During my visits with various contact centers, the word coaching is often used in conversations with management. However, it isn’t always clear what coaching actually means.
A good operational definition of coaching is:
Taking the time to develop a persons skills by teaching, communicating, and measuring their success
To begin applying any definition of coaching, you have to approach it with discipline and have an appreciation for the value it brings to your employees and the company. That said, you must make the time to prepare for coaching, set aside time for regularly scheduled coaching sessions, and develop ways to track individual performance improvements.
On the surface, this sounds simple, but in the dynamic, real-time environment of a contact center, this can prove to be a daunting endeavor. And, if you’re like most contact center leaders, your plate is already full, so any new addition will come at the expense of an existing activity.
The key? It starts with an investment commitment
Whether you are an experienced coach and simply looking for new ways to improve, or in the beginning stages of establishing a formal program, you have to be honest with yourself, your company and your employees with regard to the amount of time you’ll actually have to dedicate to coaching.
If you have 10 direct reports and are spending less than 10 hours of every week on coaching activities, you’re not investing the time needed to do it effectively and in ways that will provide real returns for your organization.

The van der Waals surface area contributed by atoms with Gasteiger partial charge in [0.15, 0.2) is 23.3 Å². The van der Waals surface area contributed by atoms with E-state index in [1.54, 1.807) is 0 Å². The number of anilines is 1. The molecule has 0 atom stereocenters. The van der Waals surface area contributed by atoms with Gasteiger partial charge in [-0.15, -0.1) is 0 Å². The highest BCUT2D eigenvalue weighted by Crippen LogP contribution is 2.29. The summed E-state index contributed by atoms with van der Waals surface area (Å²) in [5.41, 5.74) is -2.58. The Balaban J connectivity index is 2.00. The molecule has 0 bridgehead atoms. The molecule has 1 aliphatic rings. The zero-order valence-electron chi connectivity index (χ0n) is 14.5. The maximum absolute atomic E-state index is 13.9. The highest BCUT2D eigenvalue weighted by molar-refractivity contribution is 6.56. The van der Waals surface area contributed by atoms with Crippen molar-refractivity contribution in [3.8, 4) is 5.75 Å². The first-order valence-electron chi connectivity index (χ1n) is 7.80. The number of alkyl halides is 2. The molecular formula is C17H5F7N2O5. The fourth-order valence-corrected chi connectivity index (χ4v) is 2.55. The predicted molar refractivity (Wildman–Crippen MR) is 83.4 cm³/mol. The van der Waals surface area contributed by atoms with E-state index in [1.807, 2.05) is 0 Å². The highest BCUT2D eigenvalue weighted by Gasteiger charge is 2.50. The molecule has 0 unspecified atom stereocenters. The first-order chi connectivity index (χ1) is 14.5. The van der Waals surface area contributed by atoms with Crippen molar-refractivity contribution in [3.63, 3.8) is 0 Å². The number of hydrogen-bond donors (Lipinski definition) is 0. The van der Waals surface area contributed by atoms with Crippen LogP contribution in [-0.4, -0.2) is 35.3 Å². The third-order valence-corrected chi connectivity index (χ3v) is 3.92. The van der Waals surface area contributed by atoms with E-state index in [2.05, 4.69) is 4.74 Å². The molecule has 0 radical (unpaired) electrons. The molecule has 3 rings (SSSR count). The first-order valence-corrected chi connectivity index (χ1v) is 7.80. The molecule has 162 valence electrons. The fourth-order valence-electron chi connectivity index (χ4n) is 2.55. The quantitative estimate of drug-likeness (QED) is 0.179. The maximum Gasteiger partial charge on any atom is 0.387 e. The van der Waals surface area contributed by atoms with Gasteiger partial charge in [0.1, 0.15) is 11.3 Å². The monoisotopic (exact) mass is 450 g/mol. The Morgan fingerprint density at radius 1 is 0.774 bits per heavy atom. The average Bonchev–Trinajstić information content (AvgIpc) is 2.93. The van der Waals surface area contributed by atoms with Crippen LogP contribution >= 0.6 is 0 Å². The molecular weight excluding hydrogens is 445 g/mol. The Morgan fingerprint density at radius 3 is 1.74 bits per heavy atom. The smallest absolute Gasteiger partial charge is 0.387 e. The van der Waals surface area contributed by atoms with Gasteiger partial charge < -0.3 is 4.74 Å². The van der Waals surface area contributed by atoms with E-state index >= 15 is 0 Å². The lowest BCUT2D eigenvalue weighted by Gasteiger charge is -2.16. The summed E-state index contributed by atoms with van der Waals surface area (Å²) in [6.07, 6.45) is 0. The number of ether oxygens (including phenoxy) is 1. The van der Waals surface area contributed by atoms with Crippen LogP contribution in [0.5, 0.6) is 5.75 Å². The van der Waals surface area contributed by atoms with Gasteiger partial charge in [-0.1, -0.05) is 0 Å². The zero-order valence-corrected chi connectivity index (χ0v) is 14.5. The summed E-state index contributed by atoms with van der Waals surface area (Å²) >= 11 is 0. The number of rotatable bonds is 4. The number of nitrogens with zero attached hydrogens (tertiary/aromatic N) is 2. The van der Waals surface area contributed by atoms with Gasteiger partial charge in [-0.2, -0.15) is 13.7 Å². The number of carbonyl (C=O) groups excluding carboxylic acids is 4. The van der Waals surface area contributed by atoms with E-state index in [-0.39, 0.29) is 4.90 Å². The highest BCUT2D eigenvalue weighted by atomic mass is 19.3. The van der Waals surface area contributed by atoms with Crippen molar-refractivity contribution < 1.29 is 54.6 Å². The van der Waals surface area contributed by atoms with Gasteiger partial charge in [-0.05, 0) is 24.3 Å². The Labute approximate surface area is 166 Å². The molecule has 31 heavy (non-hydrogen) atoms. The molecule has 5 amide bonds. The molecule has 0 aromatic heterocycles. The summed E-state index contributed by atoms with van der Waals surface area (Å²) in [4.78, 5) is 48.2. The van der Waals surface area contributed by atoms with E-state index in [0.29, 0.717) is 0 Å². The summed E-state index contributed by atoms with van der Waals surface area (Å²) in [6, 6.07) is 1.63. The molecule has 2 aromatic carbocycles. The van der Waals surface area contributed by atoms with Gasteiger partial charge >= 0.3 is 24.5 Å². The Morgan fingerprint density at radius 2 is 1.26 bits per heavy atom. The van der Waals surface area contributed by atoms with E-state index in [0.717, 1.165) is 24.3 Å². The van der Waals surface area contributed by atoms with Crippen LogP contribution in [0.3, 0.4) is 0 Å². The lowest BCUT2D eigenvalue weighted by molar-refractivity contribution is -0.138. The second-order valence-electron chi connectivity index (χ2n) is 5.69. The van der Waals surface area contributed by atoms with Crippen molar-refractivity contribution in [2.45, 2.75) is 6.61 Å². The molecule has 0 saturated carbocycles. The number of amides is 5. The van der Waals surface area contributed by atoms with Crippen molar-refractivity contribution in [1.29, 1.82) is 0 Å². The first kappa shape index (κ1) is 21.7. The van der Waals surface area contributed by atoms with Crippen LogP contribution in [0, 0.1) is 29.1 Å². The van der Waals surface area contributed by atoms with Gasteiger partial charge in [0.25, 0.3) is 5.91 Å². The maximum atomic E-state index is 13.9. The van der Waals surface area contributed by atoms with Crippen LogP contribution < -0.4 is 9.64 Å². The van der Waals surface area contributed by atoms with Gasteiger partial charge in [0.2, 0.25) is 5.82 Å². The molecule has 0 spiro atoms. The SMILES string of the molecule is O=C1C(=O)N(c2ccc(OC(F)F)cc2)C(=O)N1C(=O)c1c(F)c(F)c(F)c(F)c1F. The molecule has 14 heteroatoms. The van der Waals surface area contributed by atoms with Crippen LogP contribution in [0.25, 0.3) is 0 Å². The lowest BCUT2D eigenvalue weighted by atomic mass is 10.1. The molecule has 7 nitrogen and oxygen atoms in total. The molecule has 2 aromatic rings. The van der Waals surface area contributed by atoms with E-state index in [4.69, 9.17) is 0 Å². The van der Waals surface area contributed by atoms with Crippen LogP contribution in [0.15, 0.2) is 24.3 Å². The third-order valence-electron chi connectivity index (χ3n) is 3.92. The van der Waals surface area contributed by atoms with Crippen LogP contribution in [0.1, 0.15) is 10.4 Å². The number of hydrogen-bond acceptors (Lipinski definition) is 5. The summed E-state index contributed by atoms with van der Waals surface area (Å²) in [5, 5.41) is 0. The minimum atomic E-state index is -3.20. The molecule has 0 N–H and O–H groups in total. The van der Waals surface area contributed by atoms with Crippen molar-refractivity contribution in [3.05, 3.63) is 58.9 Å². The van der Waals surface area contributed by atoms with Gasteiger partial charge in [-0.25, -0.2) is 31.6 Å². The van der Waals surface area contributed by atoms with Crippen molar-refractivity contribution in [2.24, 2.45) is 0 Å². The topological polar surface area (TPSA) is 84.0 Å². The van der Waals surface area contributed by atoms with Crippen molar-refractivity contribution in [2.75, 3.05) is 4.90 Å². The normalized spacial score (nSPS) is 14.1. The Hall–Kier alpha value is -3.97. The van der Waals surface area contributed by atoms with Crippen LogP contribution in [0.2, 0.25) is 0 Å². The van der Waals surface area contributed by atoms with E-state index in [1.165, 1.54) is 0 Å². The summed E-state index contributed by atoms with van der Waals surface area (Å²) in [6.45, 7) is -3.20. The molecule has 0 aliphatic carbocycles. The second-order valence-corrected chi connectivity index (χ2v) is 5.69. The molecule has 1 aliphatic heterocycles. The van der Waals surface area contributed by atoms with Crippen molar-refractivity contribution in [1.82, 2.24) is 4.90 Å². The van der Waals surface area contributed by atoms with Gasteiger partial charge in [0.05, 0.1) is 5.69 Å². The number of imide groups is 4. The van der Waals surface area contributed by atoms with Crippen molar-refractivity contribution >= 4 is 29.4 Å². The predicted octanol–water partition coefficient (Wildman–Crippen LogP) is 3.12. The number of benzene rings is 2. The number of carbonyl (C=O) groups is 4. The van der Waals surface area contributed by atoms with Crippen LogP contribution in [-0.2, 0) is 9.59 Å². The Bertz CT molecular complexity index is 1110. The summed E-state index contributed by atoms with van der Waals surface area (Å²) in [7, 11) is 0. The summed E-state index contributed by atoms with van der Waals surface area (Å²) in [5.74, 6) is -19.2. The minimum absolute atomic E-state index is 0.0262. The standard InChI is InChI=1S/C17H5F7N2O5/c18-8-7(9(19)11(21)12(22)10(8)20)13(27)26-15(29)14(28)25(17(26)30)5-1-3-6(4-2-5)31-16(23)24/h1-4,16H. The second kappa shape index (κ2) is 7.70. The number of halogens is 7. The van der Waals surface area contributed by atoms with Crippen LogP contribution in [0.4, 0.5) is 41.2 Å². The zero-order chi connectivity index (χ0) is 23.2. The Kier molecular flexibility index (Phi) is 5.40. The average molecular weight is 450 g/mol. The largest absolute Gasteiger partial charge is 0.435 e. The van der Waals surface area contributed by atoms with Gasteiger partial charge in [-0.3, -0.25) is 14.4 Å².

There are several reasons why people say they can’t dedicate 10 hours every week to coaching, and some are very creative, but in many cases, the reason they can’t spend time coaching is simply because they haven’t become accustomed to doing so.
And, when you’re not successful, you end up spending a lot more time explaining why you’re not successful, thus taking time away from the activity that makes you successful - growing your people through coaching. Applied to the real time contact center world when the metrics aren’t there, we spend a lot of time trying to fix the metrics at the expense of spending time with agents. Thus begins a cycle that is hard to break.
Get the buy-in from senior management for a coaching program and the time that is needed. A professional basketball coach needs his front office to back him up; the same applies in the contact center. This is no simple task, and it starts with looking to your own team of peers, getting them all on board and spending some time together talking about different approaches to coaching, the benefits of spending time with the frontline, the potential return on the time investment and the impact on the enterprise’s bottom line, and what things would need to change to make more time for coaching.
You’ll most likely find that just about every leader could make time for coaching if there were fewer administrative type activities and what you’ll also find is that if these activities were pooled (similar to the what you do with the inbound contact center workload), tremendous efficiencies could be gained.
Next, turn your attention to the other results, and document all of the wins for the company by moving the administrative tasks from leaders and providing them with time to develop their teams.
Starting a contact center coaching progam starts with investment. It’s as simple as that.
Stay tuned the second and third installments in this series for more coaching tips.